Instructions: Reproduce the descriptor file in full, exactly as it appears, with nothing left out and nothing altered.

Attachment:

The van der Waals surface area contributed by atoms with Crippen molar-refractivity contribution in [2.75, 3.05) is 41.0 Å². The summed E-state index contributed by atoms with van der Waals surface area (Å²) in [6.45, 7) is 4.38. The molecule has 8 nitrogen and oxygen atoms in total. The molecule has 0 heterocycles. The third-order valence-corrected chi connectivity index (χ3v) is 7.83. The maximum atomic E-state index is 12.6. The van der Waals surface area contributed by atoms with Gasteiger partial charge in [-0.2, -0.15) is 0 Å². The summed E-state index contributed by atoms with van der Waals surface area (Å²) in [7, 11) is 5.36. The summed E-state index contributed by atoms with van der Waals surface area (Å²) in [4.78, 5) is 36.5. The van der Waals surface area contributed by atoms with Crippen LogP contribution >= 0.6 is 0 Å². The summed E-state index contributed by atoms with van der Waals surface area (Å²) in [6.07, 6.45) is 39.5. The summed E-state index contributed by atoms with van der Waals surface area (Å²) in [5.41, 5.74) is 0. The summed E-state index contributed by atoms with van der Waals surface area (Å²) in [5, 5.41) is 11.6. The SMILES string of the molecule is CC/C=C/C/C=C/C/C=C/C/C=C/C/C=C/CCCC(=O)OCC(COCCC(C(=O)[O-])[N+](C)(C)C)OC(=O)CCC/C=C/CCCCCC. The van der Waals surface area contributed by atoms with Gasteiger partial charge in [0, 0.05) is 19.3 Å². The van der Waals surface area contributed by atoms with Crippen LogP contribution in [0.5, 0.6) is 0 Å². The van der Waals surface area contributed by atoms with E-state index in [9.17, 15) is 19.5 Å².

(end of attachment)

The van der Waals surface area contributed by atoms with Crippen molar-refractivity contribution in [2.75, 3.05) is 41.0 Å². The summed E-state index contributed by atoms with van der Waals surface area (Å²) in [6.45, 7) is 4.38. The molecule has 8 nitrogen and oxygen atoms in total. The molecule has 0 heterocycles. The third-order valence-corrected chi connectivity index (χ3v) is 7.83. The maximum atomic E-state index is 12.6. The van der Waals surface area contributed by atoms with Gasteiger partial charge in [-0.2, -0.15) is 0 Å². The summed E-state index contributed by atoms with van der Waals surface area (Å²) in [7, 11) is 5.36. The summed E-state index contributed by atoms with van der Waals surface area (Å²) in [4.78, 5) is 36.5. The van der Waals surface area contributed by atoms with Crippen LogP contribution >= 0.6 is 0 Å². The summed E-state index contributed by atoms with van der Waals surface area (Å²) in [6.07, 6.45) is 39.5. The summed E-state index contributed by atoms with van der Waals surface area (Å²) in [5.41, 5.74) is 0. The summed E-state index contributed by atoms with van der Waals surface area (Å²) in [5, 5.41) is 11.6. The SMILES string of the molecule is CC/C=C/C/C=C/C/C=C/C/C=C/C/C=C/CCCC(=O)OCC(COCCC(C(=O)[O-])[N+](C)(C)C)OC(=O)CCC/C=C/CCCCCC. The van der Waals surface area contributed by atoms with Gasteiger partial charge in [0, 0.05) is 19.3 Å². The van der Waals surface area contributed by atoms with Crippen LogP contribution in [0.5, 0.6) is 0 Å². The van der Waals surface area contributed by atoms with E-state index in [9.17, 15) is 19.5 Å².